The proposals say that we should look at giving registered supporters some rights – not as many as members: members should always have an increased level of rights. These include allowing registered supporters the right to vote for a potential leader of the party (but not to nominate a candidate for Leader: that remains with members only). It also proposes allowing non-MPs to stand for Leader, broadening our base. These latter proposals require changes to the Constitution, so will be voted on separately requiring a 2/3 majority. 

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Check out the York Spring Conference agenda – and two important deadlines

My Conference agenda arrived this morning. I know I can see it all online, but I like that I can write all over the paper copy and highlight things. It’s old-fashioned but it’s kind of like sitting down with a cup of tea and the Radio Times at Christmas and ticking off what you want to watch.

The agenda has details of all the debates, speeches and almost all the fringe events and exhibitors so you can at least try and plan out your weekend.

You might also want to know that Alistair Carmichael is having a whisky tasting on the Saturday night from 9:30-11:00 pm which is not advertised in the Directory. These are amazing events. Not only do you get seriously good and tastefully chosen whisky, but you get Alistair’s inimitable and very funny commentary on each whisky’s origins and manufacture. If you fancy it, email me on [email protected] and I’ll tell you how to try to get a place – but you will have to be quick. Tickets are like gold dust.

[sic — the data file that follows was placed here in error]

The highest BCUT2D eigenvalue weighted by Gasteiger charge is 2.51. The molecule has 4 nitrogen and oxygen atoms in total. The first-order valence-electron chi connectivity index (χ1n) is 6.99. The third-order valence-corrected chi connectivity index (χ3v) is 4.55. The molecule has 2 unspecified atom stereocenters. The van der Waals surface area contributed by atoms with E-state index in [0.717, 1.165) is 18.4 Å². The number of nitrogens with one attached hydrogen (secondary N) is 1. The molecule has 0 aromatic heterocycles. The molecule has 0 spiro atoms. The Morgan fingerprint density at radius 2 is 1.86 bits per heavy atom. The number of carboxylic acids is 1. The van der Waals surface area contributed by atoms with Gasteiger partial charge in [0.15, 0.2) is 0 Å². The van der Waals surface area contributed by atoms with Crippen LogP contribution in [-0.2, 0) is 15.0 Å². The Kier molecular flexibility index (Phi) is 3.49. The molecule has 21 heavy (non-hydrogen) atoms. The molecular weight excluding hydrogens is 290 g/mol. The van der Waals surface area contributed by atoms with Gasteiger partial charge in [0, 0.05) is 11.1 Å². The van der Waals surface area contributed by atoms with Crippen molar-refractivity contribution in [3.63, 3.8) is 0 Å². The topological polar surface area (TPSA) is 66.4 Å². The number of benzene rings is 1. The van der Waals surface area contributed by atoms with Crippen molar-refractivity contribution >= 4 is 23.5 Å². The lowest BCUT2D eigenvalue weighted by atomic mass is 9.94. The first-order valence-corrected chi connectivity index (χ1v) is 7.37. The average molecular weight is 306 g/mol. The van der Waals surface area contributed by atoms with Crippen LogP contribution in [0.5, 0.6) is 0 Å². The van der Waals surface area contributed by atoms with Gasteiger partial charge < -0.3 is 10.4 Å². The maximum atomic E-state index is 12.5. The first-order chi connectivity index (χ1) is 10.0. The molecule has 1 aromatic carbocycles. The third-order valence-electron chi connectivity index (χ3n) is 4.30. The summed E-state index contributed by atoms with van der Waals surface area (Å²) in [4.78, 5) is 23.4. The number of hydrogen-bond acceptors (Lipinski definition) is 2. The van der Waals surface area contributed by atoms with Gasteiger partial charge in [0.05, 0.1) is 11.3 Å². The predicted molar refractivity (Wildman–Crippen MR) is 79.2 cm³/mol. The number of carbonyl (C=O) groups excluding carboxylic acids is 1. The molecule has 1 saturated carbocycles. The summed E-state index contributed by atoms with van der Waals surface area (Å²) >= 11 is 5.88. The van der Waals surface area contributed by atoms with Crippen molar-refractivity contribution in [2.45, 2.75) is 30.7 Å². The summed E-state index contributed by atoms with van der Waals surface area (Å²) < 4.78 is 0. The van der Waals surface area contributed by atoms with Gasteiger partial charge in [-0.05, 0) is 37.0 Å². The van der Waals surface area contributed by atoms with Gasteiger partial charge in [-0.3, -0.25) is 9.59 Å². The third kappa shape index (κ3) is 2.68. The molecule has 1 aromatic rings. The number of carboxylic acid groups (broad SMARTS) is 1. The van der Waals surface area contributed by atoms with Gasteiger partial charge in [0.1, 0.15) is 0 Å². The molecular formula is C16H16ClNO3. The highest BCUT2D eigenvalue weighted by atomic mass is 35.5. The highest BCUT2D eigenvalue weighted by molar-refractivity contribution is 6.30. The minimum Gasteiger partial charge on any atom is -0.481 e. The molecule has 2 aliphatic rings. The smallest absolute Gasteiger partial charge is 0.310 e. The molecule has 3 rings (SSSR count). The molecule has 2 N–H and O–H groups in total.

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Recent Comments

  • Roger Lake
    I do mean something! I believe I have already drafted, checked, and sent a reply to this question. So I wonder where that is now. Briefly, I tried to exp...
  • Rif Winfield
    The level of UBI. Clearly this will need to be set initially at the threshold for paying the basic rate of tax, i.e. at £12,570 - or rather at whatever the thr...
  • Roger Lake
    I am shocked by all this noise. No-one seems to be actively looking ahead and working towards the General Election c.2029, when I refuse to be so pessimistic ...
  • Martin
    <iPeople on very low incomes in quite demanding jobs with long hours pay tax for public services which are not percieved to be at a very high standard. ...
  • James Fowler
    The problem with the 4 day week policy for public servants is not such what it may or may not achieve as how it looks. People on very low incomes in quite deman...